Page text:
Modelling, Reverse Engineering, and Learning Software Variability - Soutenance HDR Mathieu ACHER

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IRISA Rennes
Mathieu ACHER ( DiverSE)
Society expects software to deliver the right functionality, in a short amount of time and with fewer resources, in every possible circumstance whatever are the hardware, the operating systems, the compilers, or the data fed as input. For fitting such a diversity of needs, it is common that software comes in many variants and is highly configurable through configuration options, runtime parameters, conditional compilation directives, menu preferences, configuration files, plugins, etc. As there is no one-size-fits-all solution, software variability ("the ability of a software system or artifact to be efficiently extended, changed, customized or configured for use in a particular context") has been studied the last two decades and is a discipline of its own. Though highly desirable, software variability also introduces an enormous complexity due to the combinatorial explosion of possible variants. For example, the Linux kernel has 15000+ options and most of them can have 3 values: "yes", "no", or "module". Variability is challenging for maintaining, verifying, and configuring software systems (Web applications, Web browsers, video tools, etc.). It is also a source of opportunities to better understand a domain, create reusable artefacts, deploy performance-wise optimal systems, or find specialized solutions to many kinds of problems. In many scenarios, a model of variability is either beneficial or mandatory to explore, observe, and reason about the space of possible variants. For instance, without a variability model, it is impossible to establish a sampling strategy that would satisfy the constraints among options and meet coverage or testing criteria. I address a central question in this HDR manuscript: How to model software variability? I detail several contributions related to modelling, reverse engineering, and learning software variability.
I first contribute to support the persons in charge of manually specifying feature models, the de facto standard for modeling variability. I develop an algebra together with a language for supporting the composition, decomposition, diff, refactoring, and reasoning of feature models. I further establish the syntactic and semantic relationships between feature models and product comparison matrices, a large class of tabular data. I then empirically investigate how these feature models can be used to test in the large configurable systems with different sampling strategies. Along with this effort, I report on the attempts and lessons learned when defining the "right" variability language. From a reverse engineering perspective, I contribute to synthesize variability information into models and from various kinds of artefacts. I develop foundations and methods for reverse engineering feature models from satisfiability formulae, product comparison matrices, dependencies files and architectural information, and from Web configurators. I also report on the degree of automation and show that the involvement of developers and domain experts is beneficial to obtain high-quality models. Thirdly, I contribute to learning constraints and non-functional properties (performance) of a variability-intensive system. I describe a systematic process "sampling, measuring, learning" that aims to enforce or augment a variability model, capturing variability knowledge that domain experts can hardly express. I show that supervised, statistical machine learning can be used to synthesize rules or build prediction models in an accurate and interpretable way. This process can even be applied to huge configuration space, such as the Linux kernel one.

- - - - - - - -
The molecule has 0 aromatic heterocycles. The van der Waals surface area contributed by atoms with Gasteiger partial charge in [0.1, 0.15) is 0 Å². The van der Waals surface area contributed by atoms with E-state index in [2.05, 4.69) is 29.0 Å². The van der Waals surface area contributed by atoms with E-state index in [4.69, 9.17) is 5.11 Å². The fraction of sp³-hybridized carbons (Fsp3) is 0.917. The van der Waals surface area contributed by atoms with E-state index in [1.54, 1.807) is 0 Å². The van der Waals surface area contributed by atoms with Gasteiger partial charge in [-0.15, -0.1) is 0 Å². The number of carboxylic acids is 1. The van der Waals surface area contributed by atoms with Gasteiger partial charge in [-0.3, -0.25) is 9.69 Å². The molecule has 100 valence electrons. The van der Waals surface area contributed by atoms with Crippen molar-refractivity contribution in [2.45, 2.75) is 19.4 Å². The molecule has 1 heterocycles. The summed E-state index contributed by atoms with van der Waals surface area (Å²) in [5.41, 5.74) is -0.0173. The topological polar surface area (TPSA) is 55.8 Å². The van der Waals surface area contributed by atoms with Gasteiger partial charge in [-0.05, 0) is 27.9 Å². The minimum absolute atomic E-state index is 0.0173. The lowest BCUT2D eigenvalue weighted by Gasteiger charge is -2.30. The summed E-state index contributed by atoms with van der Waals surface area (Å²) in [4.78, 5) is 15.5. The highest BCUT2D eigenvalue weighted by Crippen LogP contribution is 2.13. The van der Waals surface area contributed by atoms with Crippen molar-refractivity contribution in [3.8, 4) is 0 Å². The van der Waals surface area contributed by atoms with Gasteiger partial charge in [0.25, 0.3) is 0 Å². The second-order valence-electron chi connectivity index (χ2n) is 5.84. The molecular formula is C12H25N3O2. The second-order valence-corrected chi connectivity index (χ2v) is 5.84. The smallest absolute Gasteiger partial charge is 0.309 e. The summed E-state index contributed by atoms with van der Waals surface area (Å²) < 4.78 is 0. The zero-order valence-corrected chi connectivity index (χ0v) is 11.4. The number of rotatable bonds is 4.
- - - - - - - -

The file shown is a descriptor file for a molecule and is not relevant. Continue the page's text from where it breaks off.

Despite wide applicability and observed benefits, I show that each individual line of contributions has limitations. I defend the following answer: a supervised, iterative process (1) based on the combination of reverse engineering, modelling, and learning techniques; (2) capable of integrating multiple variability information (eg expert knowledge, legacy artefacts, dynamic observations).
Finally, this work opens different perspectives related to so-called deep software variability, security, smart build of configurations, and (threats to) science.
Composition of the jury
- Krzysztof Czarnecki (University of Waterloo, Canada), reviewer
- Ina Schaefer (Technische Universität Braunschweig, Germany), reviewer
- Romain Rouvoy (University of Lille, IUF, France), reviewer
- Julia Lawall (Inria, France), examiner
- Christian Kästner (CMU, USA), examiner
- Jean-Marc Jézéquel (University of Rennes 1, France), examiner